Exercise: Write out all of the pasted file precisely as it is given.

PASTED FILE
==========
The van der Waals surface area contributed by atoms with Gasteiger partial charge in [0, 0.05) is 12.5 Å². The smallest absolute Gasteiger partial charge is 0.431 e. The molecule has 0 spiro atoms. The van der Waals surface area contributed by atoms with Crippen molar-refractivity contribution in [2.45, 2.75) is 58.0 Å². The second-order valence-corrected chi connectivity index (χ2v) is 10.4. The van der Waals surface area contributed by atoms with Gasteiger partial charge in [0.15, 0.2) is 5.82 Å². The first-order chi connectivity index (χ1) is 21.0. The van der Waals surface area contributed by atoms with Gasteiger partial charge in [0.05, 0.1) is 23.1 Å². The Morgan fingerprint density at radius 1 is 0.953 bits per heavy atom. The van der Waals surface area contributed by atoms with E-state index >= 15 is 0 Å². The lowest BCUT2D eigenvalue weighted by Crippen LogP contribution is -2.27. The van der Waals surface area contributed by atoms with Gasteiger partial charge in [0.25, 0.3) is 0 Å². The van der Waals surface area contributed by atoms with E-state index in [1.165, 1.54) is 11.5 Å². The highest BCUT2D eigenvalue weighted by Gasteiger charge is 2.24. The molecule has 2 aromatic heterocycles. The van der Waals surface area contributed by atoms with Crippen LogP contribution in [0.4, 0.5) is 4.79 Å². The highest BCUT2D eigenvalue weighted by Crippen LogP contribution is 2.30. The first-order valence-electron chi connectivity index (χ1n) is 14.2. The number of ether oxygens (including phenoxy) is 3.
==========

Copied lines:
The van der Waals surface area contributed by atoms with Gasteiger partial charge in [0, 0.05) is 12.5 Å². The smallest absolute Gasteiger partial charge is 0.431 e. The molecule has 0 spiro atoms. The van der Waals surface area contributed by atoms with Crippen molar-refractivity contribution in [2.45, 2.75) is 58.0 Å². The second-order valence-corrected chi connectivity index (χ2v) is 10.4. The van der Waals surface area contributed by atoms with Gasteiger partial charge in [0.15, 0.2) is 5.82 Å². The first-order chi connectivity index (χ1) is 21.0. The van der Waals surface area contributed by atoms with Gasteiger partial charge in [0.05, 0.1) is 23.1 Å². The Morgan fingerprint density at radius 1 is 0.953 bits per heavy atom. The van der Waals surface area contributed by atoms with E-state index >= 15 is 0 Å². The lowest BCUT2D eigenvalue weighted by Crippen LogP contribution is -2.27. The van der Waals surface area contributed by atoms with Gasteiger partial charge in [0.25, 0.3) is 0 Å². The van der Waals surface area contributed by atoms with E-state index in [1.165, 1.54) is 11.5 Å². The highest BCUT2D eigenvalue weighted by Gasteiger charge is 2.24. The molecule has 2 aromatic heterocycles. The van der Waals surface area contributed by atoms with Crippen LogP contribution in [0.4, 0.5) is 4.79 Å². The highest BCUT2D eigenvalue weighted by Crippen LogP contribution is 2.30. The first-order valence-electron chi connectivity index (χ1n) is 14.2. The number of ether oxygens (including phenoxy) is 3.